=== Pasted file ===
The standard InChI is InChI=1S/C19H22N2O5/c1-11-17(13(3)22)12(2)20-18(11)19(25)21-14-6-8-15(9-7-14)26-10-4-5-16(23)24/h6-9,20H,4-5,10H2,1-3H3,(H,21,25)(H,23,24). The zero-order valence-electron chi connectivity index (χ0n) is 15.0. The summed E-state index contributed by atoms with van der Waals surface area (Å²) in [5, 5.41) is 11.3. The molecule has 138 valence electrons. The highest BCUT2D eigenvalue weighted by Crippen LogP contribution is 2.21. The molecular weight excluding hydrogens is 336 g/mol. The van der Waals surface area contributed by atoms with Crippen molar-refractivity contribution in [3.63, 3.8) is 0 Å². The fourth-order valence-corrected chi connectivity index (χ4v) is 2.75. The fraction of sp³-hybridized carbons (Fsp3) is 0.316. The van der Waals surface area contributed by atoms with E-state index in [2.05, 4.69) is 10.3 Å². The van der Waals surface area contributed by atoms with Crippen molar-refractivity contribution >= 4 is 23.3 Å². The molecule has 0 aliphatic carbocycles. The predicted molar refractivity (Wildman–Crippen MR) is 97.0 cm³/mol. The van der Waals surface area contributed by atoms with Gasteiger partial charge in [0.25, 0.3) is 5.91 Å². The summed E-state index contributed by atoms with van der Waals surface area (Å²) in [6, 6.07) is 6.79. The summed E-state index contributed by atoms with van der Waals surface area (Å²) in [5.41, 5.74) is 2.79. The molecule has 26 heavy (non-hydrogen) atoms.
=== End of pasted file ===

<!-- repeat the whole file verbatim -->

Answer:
The standard InChI is InChI=1S/C19H22N2O5/c1-11-17(13(3)22)12(2)20-18(11)19(25)21-14-6-8-15(9-7-14)26-10-4-5-16(23)24/h6-9,20H,4-5,10H2,1-3H3,(H,21,25)(H,23,24). The zero-order valence-electron chi connectivity index (χ0n) is 15.0. The summed E-state index contributed by atoms with van der Waals surface area (Å²) in [5, 5.41) is 11.3. The molecule has 138 valence electrons. The highest BCUT2D eigenvalue weighted by Crippen LogP contribution is 2.21. The molecular weight excluding hydrogens is 336 g/mol. The van der Waals surface area contributed by atoms with Crippen molar-refractivity contribution in [3.63, 3.8) is 0 Å². The fourth-order valence-corrected chi connectivity index (χ4v) is 2.75. The fraction of sp³-hybridized carbons (Fsp3) is 0.316. The van der Waals surface area contributed by atoms with E-state index in [2.05, 4.69) is 10.3 Å². The van der Waals surface area contributed by atoms with Crippen molar-refractivity contribution >= 4 is 23.3 Å². The molecule has 0 aliphatic carbocycles. The predicted molar refractivity (Wildman–Crippen MR) is 97.0 cm³/mol. The van der Waals surface area contributed by atoms with Gasteiger partial charge in [0.25, 0.3) is 5.91 Å². The summed E-state index contributed by atoms with van der Waals surface area (Å²) in [6, 6.07) is 6.79. The summed E-state index contributed by atoms with van der Waals surface area (Å²) in [5.41, 5.74) is 2.79. The molecule has 26 heavy (non-hydrogen) atoms.